NFTs are unique blockchain entries through which people can prove that they “own” something. However, the underlying images can be copied with a single click. This point is illustrated by The NFT Bay, which links to a 19.5 terabyte collection that purportedly includes “all NFTs” on the Ethereum and Solana blockchains. And it also comes with an important warning message.
NFTs have been booming for the past year. People are willing to pay millions of dollars just to prove they “own” a previously worthless digital item.
These digital tickets, stored on a blockchain, allow buyers to prove they are rightful owners. While different from a copyright, NFT owners are rights holders in a sense.
The NFT Bay
However, that doesn’t mean other people can’t copy the associated files, which are often widely available. This is made quite clear by The NFT Bay, which launched just a few hours ago. The site, which is clearly inspired by The Pirate Bay, claims to share a torrent with “hacked” versions of NFTs.
“The Billion Dollar Torrent” as it is called reportedly includes all of the NFTs on the Ethereum and Solana blockchains. These files are bundled together in a massive torrent that points to approximately 15 terabytes of data. Unpacked, this adds up to almost 20 terabytes
Australian developer Geoff is the mastermind behind the platform, which he describes as an art project. Speaking to TorrentFreak, he says that The Pirate Bay was used for inspiration for nostalgic reasons, which needs more explanation.
Too much for PRQ
NFT Bay itself lists a few examples of “hacked” NFT images, but these uploads point to the same massive torrent file. Downloading the torrent can be challenging as it requires quite a bit of disk space. In fact, finding a hosting solution for seedbox wasn’t easy either.
“To be honest, I was going to host at PRQ, but unfortunately they don’t offer servers with enough disk space,” Geoff says.
This comment may not mean much to the general public. However, veteran fans of file-sharing news will recognize PRQ as the former hosting partner of The Pirate Bay, launched by the site’s founders Gottfrid Svartholm and Fredrik Neij.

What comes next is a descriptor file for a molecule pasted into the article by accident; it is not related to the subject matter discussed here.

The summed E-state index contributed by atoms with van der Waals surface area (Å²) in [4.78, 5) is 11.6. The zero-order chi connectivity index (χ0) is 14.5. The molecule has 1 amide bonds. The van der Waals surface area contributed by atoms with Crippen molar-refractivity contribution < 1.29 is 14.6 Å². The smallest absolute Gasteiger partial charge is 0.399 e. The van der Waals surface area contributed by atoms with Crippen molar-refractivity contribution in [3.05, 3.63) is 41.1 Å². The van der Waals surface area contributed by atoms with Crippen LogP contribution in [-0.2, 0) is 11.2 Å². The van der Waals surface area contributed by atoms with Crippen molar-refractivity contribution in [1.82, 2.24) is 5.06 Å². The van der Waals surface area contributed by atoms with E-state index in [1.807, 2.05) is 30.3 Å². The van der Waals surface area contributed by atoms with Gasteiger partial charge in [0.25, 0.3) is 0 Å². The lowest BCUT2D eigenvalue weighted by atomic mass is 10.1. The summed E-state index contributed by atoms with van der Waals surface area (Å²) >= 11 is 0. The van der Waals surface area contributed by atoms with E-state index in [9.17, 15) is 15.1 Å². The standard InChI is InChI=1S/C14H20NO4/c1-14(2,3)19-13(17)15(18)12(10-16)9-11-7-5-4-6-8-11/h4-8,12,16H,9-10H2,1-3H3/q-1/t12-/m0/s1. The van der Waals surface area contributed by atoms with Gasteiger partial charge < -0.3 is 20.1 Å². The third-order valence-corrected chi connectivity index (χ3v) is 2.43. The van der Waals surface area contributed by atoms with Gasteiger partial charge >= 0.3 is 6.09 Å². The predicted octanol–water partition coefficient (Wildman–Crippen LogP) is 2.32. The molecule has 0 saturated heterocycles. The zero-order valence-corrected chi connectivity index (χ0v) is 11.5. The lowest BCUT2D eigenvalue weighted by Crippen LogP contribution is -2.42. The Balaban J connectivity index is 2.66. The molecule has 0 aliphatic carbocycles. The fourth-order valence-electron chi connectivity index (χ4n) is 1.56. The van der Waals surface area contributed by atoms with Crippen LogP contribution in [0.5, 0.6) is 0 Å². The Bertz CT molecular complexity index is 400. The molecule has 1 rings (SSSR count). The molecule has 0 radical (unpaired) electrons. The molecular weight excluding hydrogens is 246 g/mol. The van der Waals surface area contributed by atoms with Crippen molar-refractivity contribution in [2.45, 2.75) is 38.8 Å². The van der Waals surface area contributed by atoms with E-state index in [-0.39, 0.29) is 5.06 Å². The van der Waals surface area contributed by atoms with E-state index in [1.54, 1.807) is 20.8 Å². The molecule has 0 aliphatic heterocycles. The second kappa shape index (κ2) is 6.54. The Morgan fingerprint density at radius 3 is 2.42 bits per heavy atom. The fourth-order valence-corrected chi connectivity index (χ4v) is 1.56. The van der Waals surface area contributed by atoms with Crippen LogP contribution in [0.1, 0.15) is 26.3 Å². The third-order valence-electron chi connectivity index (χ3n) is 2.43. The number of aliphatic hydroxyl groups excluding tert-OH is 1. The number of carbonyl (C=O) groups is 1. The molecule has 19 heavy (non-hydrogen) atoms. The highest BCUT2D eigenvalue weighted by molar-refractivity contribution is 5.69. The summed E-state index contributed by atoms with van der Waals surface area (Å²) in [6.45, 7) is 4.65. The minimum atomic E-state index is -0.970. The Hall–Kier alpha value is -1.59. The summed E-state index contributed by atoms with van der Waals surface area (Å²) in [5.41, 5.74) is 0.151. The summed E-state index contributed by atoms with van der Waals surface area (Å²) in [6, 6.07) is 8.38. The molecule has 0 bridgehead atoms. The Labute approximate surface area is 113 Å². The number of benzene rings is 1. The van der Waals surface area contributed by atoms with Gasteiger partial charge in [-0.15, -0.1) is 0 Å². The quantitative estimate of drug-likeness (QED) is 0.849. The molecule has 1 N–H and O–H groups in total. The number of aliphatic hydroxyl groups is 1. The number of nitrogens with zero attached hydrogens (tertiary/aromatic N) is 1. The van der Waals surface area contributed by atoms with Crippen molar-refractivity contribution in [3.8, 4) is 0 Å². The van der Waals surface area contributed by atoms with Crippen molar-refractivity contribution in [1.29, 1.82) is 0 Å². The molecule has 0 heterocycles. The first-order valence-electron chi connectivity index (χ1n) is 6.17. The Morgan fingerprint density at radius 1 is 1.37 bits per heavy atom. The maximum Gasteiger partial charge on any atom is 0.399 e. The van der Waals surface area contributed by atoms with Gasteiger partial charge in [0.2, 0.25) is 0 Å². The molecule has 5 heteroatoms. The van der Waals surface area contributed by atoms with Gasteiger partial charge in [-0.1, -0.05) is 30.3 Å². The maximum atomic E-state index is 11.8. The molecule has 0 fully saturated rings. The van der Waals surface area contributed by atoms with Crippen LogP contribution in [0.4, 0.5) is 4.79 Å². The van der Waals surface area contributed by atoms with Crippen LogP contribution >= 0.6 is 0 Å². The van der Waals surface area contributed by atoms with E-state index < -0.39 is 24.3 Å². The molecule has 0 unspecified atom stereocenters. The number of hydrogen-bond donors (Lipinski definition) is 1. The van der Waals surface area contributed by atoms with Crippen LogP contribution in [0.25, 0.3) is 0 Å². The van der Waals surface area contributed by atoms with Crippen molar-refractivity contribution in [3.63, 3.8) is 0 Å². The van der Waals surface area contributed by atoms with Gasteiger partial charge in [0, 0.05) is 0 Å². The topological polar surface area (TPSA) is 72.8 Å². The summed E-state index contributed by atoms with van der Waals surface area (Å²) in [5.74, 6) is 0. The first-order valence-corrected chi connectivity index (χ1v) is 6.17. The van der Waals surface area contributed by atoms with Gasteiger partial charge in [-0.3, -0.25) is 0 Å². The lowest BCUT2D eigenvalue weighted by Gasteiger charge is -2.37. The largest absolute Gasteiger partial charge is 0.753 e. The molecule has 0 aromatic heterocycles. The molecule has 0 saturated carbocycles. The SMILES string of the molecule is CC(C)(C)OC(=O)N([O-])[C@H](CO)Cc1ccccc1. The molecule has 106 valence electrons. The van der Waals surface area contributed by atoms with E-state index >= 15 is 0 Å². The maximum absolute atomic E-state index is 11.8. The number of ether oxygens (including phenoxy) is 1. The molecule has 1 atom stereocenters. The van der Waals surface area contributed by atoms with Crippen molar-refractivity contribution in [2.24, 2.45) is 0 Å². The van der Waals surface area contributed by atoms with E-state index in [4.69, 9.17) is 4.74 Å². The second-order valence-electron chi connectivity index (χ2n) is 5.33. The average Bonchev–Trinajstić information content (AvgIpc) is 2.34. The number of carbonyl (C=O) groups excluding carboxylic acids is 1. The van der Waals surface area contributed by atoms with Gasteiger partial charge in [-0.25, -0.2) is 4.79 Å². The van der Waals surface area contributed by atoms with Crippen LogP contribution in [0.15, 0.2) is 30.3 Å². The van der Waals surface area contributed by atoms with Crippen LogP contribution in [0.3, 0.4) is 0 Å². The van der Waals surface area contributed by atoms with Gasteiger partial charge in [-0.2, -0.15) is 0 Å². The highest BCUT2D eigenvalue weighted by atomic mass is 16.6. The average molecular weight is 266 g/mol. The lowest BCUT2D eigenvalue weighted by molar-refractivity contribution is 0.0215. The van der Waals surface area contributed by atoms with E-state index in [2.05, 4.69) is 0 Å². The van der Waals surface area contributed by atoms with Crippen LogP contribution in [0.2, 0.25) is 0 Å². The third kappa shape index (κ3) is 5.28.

The developer eventually hosted the NFT torrent file elsewhere. And despite the massive size and attention it’s getting, both the site and the seedbox are running smoothly.
“The seedbox hosting the torrent has 4 x 10TB SATA drives set up in RAID0 and the website works great even though it’s going incredibly viral,” says Geoff.
NFT Bay is not just any art project. It comes with a message, perhaps a wake-up call, for people who jump on the NFT bandwagon without fully realizing what they are spending their crypto earnings on.
“Buying NFT art right now is nothing more than instructions on how to access or download an image. The image is not stored on the blockchain and most images I’ve seen are hosted on Web 2.0 storage, which will likely end up as 404s, meaning the NFT has even less value.”
The same warning is articulated more clearly in the torrent’s release notes, which are in real pirate style.
“[T]his handy torrent contains all the NFTs so that future generations can study this generation’s tulip mania and collectively go…” it read.
Fifteen years ago, this would have been a project that The Pirate Bay could have come up with. It’s a thought-provoking work of art that shows that ownership can be a trivial concept, especially in the digital realm.
Greed and Scams
This is not to say that all NFTs are useless and have no future. Some will probably still be very valuable. However, people who aspire to own them must understand how they work and what they represent. And making a personal copy of is probably a good start.
Geoff himself seems to be quite critical of the NFT hype. While the software developer believes in the possibilities offered by Web 3.0, current implementations often result in greed and scamming, which he describes as disgusting.
He doesn’t own a CryptoPunk, obviously.